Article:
The cultural performances were preceded by a light buffet of samosas, one of my favourite things to eat, as well as shrimp and vegetable spring rolls and pakora, which is battered and fried greens. The performances were followed by the feast buffet. It included West Indian pumkin soup with roti, paneer butter masala, tadka dal, vegetable biriyani, chicken tikka masala, butter chicken, lamb biriyani and an assortment of Indian sweets.

The outfits worn by the men, women and children were outstanding. Beautiful colours and fabrics and bright jewellery were accentuated by friendly smiles. Similar to a Christmas celebration, all night you could hear: “Happy Diwali!”.

The great relationship between India and The Bahamas was underscored by High Commissioner Sevala Naik when he attended last year. His office is stationed in Jamaica, but he serves The Bahamas and the region, and I am told by Dr Gali that he visited The Bahamas earlier in the year. Since his credentials were presented to The Bahamas government in January 2017, Naik said he has been “touched by the warmth of the Bahamian people”.

“We greatly enjoy the beauty of the city Nassau including its clean beaches,” he said. “India and Bahamas have traditionally enjoyed very cordial and friendly relations, which are based on historical Commonwealth linkages and strong democratic traditions. Both countries have convergence of views on various important contemporary issues, shared concerns, aspirations, and excellent cooperation at various multilateral fora.”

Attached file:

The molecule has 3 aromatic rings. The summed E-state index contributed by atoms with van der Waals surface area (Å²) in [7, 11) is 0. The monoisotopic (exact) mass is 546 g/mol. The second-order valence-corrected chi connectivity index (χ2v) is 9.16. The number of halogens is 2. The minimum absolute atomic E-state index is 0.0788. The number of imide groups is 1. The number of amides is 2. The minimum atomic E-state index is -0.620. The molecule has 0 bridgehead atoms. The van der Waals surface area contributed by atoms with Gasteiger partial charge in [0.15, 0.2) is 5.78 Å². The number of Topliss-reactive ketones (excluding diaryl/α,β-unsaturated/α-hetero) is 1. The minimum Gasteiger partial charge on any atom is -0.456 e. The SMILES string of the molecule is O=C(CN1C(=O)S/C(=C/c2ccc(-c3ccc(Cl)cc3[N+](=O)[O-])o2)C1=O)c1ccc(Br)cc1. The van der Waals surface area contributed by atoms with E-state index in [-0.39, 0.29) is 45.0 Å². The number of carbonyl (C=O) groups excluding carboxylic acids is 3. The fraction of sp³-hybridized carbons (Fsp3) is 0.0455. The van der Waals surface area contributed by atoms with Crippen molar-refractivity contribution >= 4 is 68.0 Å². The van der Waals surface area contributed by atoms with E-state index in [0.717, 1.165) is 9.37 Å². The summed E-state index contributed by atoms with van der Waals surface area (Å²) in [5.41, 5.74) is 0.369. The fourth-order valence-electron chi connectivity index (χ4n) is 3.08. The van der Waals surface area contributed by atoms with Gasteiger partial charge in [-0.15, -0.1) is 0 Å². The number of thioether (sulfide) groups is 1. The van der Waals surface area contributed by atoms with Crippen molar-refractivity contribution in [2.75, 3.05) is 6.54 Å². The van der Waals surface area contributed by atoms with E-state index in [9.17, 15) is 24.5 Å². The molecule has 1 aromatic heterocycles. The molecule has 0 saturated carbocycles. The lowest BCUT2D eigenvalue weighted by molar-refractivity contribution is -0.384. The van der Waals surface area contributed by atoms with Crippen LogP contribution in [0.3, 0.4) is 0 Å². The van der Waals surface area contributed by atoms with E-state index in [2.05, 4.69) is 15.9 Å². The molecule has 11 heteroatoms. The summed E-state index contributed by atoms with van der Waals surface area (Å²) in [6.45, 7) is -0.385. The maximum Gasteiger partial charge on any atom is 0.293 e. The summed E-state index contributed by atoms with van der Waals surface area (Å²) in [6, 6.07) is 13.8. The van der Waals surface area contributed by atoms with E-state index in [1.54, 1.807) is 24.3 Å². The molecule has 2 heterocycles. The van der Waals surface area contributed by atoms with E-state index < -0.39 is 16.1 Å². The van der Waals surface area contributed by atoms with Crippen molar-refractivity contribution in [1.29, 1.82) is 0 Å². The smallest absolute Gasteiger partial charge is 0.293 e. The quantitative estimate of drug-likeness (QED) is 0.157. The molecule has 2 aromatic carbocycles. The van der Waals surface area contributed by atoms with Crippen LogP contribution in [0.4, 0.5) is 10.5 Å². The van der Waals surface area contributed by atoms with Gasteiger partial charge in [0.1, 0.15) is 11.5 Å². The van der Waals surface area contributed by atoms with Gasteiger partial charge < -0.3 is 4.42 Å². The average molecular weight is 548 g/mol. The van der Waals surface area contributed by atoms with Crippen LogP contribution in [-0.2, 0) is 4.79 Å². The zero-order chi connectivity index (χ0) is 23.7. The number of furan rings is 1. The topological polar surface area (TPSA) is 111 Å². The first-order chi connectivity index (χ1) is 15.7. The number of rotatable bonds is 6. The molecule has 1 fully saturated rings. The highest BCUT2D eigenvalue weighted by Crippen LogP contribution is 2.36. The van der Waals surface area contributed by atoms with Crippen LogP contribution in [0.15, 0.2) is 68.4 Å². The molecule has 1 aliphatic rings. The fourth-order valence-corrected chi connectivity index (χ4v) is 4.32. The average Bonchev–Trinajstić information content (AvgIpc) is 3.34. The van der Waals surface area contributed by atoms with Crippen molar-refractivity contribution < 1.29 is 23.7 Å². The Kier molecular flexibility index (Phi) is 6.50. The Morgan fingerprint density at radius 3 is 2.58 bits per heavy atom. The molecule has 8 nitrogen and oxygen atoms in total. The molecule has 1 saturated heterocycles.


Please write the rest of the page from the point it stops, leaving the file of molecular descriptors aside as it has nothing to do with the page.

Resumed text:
“I would like to place on record our deep gratitude and appreciation to the Government of The Bahamas particularly senior officials of the Ministry of Foreign Affairs for extending visa on arrival for Indians travelling to the Commonwealth of The Bahamas. This liberal visa regime will boost visits from the Indian community for tourism, destination weddings and many other events. I am sure these trends are just beginning and will multiply in the days to come.”

He commended the Indians who live here, many of whom are “vibrant professionals”, including doctors and businessmen. I attended St Augustine’s with a few students of Indian descent with whom I became friends, including Smirti Sharma, Simma Jagadeesh, Shilpa Shartia and Puja Bhatnagar. Their parents were always supportive and pushing them to do their very best. Like Navaneet said in his comedy, if your GPA is not up to standard in an Indian home (meaning better than their friends or other family members’ children, “their life is over”. It was a funny play on the importance that Indian families are known for putting on education. It has paid off well as Indians notoriously contribute well to fields such as medicine and engineering.

“Today with a population of 1.25 billion, over 1 billion mobile phone connections and over 1 billion biometric based National Identification cards (Aadhaar), India is witnessing rapid economic and social changes,” High Commissioner Naik told me.

“The country is going through a big transformation. The Indian government envisions transforming India into a “New India” — a strong, secure and prosperous nation where everyone has access to opportunities of development. In order to have these changes sustainable, India’s government launched four flagship programmes namely Digital India, Make in India, Clean India and Skill India and these are creating a renewed thrust on the domestic market.”